What Causes Climate? - Vocabulary • Climate – The average, year-after-year conditions of temperature, precipitation, winds, and clouds in an area. • Tropical Zone – The area near the equator, between about 23.5° north latitude and 23.5° south latitude. • Polar Zone – The areas near both poles, from about 66.5° to 90° north and 66.5° to 90° south latitudes. • Temperate Zone – The area between the tropical and polar zones, from about 23.5° to 66.5° north and 23.5° to 66.5° south latitudes.
What Causes Climate? - Vocabulary • Marine Climate – The climate of some coastal regions, with relatively warm winters and cool summers. • Continental Climate – The climate of the centers of continents, with cold winters and warm or hot summers. • Windward – The side of the mountain that faces the oncoming wind. • Leeward – The downwind side of mountains. • Microclimate – The climate characteristics of a small, specific area; it may be different from the climate of the surrounding area.
What Causes Climate? – Main Ideas • The climate of a region is determined by its temperature and precipitation. • The main factors that influence temperature are latitude, altitude, distance from large bodies of water, and ocean currents. • The main factors that affect precipitation are prevailing winds and the presence of mountains. • The different seasons are a result of the tilt of Earth’s axis as Earth travels around the sun.
What Causes Climate? – Review Questions • Name the four main factors that influence the temperature of an area. • How do prevailing winds affect the amount of precipitation an area receives? • On which side of mountains – leeward or windward – does precipitation fall? • How does the tilt of Earth’s axis cause the seasons?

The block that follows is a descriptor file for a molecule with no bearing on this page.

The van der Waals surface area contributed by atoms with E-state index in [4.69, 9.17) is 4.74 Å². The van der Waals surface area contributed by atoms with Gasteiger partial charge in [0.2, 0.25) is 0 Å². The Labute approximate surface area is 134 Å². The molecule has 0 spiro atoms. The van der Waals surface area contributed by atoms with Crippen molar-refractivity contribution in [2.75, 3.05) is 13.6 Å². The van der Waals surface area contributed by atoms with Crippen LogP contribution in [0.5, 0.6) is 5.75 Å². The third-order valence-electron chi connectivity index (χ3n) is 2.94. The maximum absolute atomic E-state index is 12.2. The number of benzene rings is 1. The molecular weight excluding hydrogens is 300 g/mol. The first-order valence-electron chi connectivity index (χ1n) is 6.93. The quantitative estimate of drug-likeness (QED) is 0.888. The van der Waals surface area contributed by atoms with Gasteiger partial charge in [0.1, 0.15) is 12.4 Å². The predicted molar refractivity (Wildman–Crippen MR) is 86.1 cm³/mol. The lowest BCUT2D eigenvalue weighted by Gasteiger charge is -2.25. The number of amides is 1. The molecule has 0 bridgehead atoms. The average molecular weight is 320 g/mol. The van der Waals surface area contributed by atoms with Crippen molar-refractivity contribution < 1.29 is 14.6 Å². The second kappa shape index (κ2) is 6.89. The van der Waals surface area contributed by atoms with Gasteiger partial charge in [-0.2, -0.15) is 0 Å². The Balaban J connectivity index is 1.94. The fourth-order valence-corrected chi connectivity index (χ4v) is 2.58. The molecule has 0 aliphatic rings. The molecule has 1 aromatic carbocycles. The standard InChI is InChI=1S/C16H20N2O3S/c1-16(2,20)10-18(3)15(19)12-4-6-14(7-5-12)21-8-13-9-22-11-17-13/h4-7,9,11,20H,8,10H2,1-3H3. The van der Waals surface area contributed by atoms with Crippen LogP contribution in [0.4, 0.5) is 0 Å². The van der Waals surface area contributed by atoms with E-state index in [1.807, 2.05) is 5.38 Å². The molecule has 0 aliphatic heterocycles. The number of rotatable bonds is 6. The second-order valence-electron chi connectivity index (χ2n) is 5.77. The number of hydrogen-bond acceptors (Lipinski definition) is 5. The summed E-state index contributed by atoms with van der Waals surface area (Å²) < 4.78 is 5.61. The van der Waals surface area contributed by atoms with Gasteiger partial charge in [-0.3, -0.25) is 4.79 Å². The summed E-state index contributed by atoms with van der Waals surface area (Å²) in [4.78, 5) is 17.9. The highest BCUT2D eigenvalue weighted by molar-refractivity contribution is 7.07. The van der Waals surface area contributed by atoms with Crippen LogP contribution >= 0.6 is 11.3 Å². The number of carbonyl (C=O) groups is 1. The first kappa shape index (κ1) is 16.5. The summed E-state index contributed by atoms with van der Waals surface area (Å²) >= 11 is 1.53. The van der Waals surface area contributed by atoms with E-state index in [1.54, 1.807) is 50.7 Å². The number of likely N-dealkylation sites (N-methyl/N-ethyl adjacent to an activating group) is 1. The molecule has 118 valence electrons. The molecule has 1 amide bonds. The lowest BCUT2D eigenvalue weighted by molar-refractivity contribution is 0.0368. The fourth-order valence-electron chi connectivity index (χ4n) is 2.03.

Climate Regions - Vocabulary • Rain forest – A forest in the tropical wet climate zone that gets plenty of rain all year. • Savanna – A tropical grassland with scattered clumps of trees; found in the tropical wet-and-dry climate zones. • Desert – A region that gets less than 25 centimeters of rain a year. • Steppe – A prairie or grassland found in the semiarid climate region. • Humid subtropical – a wet and warm climate area on the edge of the tropics.
Climate Regions - Vocabulary • Subarctic – A climate zone that lies north of the humid continental climate zone, with short, cool summers and long bitterly cold winters. • Tundra – A polar climate region, found across northern Alaska, Canada, and Russia, with short, cool summers and bitterly cold winters. • Permafrost – Permanently frozen soil found in the tundra climate region.
Climate Regions – Main Ideas • Climates are classified according to temperature and precipitation. • There are five main climate regions: tropical rainy, dry, temperate marine, temperate continental, and polar. Highlands are often considered to be a sixth climate region.
Climate Regions – Review Questions • What two factors are used to classify climates? • Briefly describe each of the five main climate types. • Give three examples of how the climate of a region affects what plants and animals can live there.
Long-Term Changes in the Climate - Vocabulary • Ice Age- Cold time periods in Earth’s history, during which glaciers covered large parts of the surface. • Sunspot – Dark, cooler regions on the surface of the sun.
Long-Term Changes in the Climate – Main Ideas • During each ice age, huge sheets of ice covered much of Earth’s surface. • Possible explanations for major climate changes include movement of continents, variations in the position of Earth relative to the sun, and changes in the sun’s energy output.
Long-Term Changes in the Climate – Review Questions • What types of evidence do scientists use to study changes in climate? • How was the climate during an ice age different from the climate today? • List three factors that could be responsible for changing Earth’s climates.
Global Changes in the Atmosphere – Vocabulary • Greenhouse gas – Gases in the atmosphere that trap heat. • Global warming – A gradual increase in the temperature of Earth’s atmosphere. • Chlorofluorocarbons – Chlorine compounds formerly used in air conditioners, refrigerators, and spray cans; also called CFC’s.
Global Changes in the Atmosphere – Main Ideas • Human activities that add greenhouse gases to the atmosphere may be warming Earth’s atmosphere. • Chemicals produced by humans have been damaging the ozone layer.
Global Changes in the Atmosphere – Review Questions • What human actions increase the amount of carbon dioxide in Earth’s atmosphere? • How could increases in carbon dioxide in the air affect world temperatures? • What chemicals are the major cause of ozone depletion in the stratosphere?